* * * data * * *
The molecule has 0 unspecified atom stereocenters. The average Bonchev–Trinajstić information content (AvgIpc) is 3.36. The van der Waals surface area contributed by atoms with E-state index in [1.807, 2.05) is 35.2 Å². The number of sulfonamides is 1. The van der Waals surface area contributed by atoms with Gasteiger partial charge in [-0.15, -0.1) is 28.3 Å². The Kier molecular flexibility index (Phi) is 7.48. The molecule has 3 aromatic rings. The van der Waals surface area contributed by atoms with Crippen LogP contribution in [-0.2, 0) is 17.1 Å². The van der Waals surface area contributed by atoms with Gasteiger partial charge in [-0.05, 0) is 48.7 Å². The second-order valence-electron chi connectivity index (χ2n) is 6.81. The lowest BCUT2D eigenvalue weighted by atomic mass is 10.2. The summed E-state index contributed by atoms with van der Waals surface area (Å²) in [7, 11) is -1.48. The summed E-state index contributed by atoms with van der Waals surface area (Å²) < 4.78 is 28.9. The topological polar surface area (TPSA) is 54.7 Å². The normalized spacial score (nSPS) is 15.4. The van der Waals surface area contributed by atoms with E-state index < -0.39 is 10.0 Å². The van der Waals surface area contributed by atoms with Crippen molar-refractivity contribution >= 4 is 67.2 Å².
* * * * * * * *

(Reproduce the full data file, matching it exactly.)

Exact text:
The molecule has 0 unspecified atom stereocenters. The average Bonchev–Trinajstić information content (AvgIpc) is 3.36. The van der Waals surface area contributed by atoms with E-state index in [1.807, 2.05) is 35.2 Å². The number of sulfonamides is 1. The van der Waals surface area contributed by atoms with Gasteiger partial charge in [-0.15, -0.1) is 28.3 Å². The Kier molecular flexibility index (Phi) is 7.48. The molecule has 3 aromatic rings. The van der Waals surface area contributed by atoms with Crippen LogP contribution in [-0.2, 0) is 17.1 Å². The van der Waals surface area contributed by atoms with Gasteiger partial charge in [-0.05, 0) is 48.7 Å². The second-order valence-electron chi connectivity index (χ2n) is 6.81. The lowest BCUT2D eigenvalue weighted by atomic mass is 10.2. The summed E-state index contributed by atoms with van der Waals surface area (Å²) in [7, 11) is -1.48. The summed E-state index contributed by atoms with van der Waals surface area (Å²) < 4.78 is 28.9. The topological polar surface area (TPSA) is 54.7 Å². The normalized spacial score (nSPS) is 15.4. The van der Waals surface area contributed by atoms with E-state index < -0.39 is 10.0 Å². The van der Waals surface area contributed by atoms with Crippen molar-refractivity contribution >= 4 is 67.2 Å².